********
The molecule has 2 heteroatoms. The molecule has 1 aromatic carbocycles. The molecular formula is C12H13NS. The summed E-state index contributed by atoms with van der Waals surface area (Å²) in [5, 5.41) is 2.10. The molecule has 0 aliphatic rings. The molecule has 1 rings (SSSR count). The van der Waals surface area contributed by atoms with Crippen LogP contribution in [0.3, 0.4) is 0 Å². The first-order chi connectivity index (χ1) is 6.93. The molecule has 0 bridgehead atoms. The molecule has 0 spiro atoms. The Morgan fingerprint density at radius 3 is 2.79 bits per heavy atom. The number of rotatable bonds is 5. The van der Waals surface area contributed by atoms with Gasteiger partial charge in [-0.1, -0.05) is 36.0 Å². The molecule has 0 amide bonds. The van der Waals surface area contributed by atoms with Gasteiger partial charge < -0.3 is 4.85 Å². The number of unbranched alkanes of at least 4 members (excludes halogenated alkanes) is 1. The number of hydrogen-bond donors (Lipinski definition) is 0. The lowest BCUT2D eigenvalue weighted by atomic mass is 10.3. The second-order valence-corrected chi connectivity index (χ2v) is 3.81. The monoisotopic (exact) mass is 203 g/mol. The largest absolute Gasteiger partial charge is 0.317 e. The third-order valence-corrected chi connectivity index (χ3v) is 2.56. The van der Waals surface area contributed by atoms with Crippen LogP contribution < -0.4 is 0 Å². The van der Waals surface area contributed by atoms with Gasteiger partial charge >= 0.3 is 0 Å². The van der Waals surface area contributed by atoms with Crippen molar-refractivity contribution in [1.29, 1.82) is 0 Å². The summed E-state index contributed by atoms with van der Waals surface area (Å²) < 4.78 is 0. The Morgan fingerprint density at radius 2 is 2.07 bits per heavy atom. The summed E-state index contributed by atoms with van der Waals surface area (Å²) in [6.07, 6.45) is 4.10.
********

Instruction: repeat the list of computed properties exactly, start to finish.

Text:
The molecule has 2 heteroatoms. The molecule has 1 aromatic carbocycles. The molecular formula is C12H13NS. The summed E-state index contributed by atoms with van der Waals surface area (Å²) in [5, 5.41) is 2.10. The molecule has 0 aliphatic rings. The molecule has 1 rings (SSSR count). The van der Waals surface area contributed by atoms with Crippen LogP contribution in [0.3, 0.4) is 0 Å². The first-order chi connectivity index (χ1) is 6.93. The molecule has 0 bridgehead atoms. The molecule has 0 spiro atoms. The Morgan fingerprint density at radius 3 is 2.79 bits per heavy atom. The number of rotatable bonds is 5. The van der Waals surface area contributed by atoms with Gasteiger partial charge in [-0.1, -0.05) is 36.0 Å². The molecule has 0 amide bonds. The van der Waals surface area contributed by atoms with Gasteiger partial charge < -0.3 is 4.85 Å². The number of unbranched alkanes of at least 4 members (excludes halogenated alkanes) is 1. The number of hydrogen-bond donors (Lipinski definition) is 0. The lowest BCUT2D eigenvalue weighted by atomic mass is 10.3. The second-order valence-corrected chi connectivity index (χ2v) is 3.81. The monoisotopic (exact) mass is 203 g/mol. The largest absolute Gasteiger partial charge is 0.317 e. The third-order valence-corrected chi connectivity index (χ3v) is 2.56. The van der Waals surface area contributed by atoms with Crippen LogP contribution < -0.4 is 0 Å². The van der Waals surface area contributed by atoms with Gasteiger partial charge >= 0.3 is 0 Å². The van der Waals surface area contributed by atoms with Crippen molar-refractivity contribution in [1.29, 1.82) is 0 Å². The summed E-state index contributed by atoms with van der Waals surface area (Å²) < 4.78 is 0. The Morgan fingerprint density at radius 2 is 2.07 bits per heavy atom. The summed E-state index contributed by atoms with van der Waals surface area (Å²) in [6.07, 6.45) is 4.10.